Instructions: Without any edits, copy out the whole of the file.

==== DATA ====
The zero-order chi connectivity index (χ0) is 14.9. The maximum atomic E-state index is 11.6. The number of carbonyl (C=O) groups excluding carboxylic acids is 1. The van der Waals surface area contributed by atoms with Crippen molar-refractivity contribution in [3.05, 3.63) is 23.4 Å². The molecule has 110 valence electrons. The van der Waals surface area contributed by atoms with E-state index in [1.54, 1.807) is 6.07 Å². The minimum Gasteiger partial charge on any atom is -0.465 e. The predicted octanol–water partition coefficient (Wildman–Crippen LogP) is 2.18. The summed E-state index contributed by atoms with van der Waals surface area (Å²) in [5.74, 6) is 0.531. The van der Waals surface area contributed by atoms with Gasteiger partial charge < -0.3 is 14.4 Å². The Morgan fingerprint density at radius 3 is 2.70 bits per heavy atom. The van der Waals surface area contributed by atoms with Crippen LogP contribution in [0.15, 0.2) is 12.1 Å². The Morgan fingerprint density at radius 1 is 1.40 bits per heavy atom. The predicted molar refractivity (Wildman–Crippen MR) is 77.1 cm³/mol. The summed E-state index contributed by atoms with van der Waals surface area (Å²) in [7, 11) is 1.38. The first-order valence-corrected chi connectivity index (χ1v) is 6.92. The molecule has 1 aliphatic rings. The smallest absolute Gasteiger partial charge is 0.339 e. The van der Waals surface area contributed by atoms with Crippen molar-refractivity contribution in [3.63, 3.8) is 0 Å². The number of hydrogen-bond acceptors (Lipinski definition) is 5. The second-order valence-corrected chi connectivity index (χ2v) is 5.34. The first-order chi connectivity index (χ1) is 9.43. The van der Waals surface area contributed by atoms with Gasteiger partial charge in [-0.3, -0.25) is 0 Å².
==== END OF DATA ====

The zero-order chi connectivity index (χ0) is 14.9. The maximum atomic E-state index is 11.6. The number of carbonyl (C=O) groups excluding carboxylic acids is 1. The van der Waals surface area contributed by atoms with Crippen molar-refractivity contribution in [3.05, 3.63) is 23.4 Å². The molecule has 110 valence electrons. The van der Waals surface area contributed by atoms with E-state index in [1.54, 1.807) is 6.07 Å². The minimum Gasteiger partial charge on any atom is -0.465 e. The predicted octanol–water partition coefficient (Wildman–Crippen LogP) is 2.18. The summed E-state index contributed by atoms with van der Waals surface area (Å²) in [5.74, 6) is 0.531. The van der Waals surface area contributed by atoms with Gasteiger partial charge < -0.3 is 14.4 Å². The Morgan fingerprint density at radius 3 is 2.70 bits per heavy atom. The van der Waals surface area contributed by atoms with Crippen LogP contribution in [0.15, 0.2) is 12.1 Å². The Morgan fingerprint density at radius 1 is 1.40 bits per heavy atom. The predicted molar refractivity (Wildman–Crippen MR) is 77.1 cm³/mol. The summed E-state index contributed by atoms with van der Waals surface area (Å²) in [7, 11) is 1.38. The first-order valence-corrected chi connectivity index (χ1v) is 6.92. The molecule has 1 aliphatic rings. The smallest absolute Gasteiger partial charge is 0.339 e. The van der Waals surface area contributed by atoms with Crippen molar-refractivity contribution in [3.63, 3.8) is 0 Å². The number of hydrogen-bond acceptors (Lipinski definition) is 5. The second-order valence-corrected chi connectivity index (χ2v) is 5.34. The first-order chi connectivity index (χ1) is 9.43. The van der Waals surface area contributed by atoms with Gasteiger partial charge in [-0.3, -0.25) is 0 Å².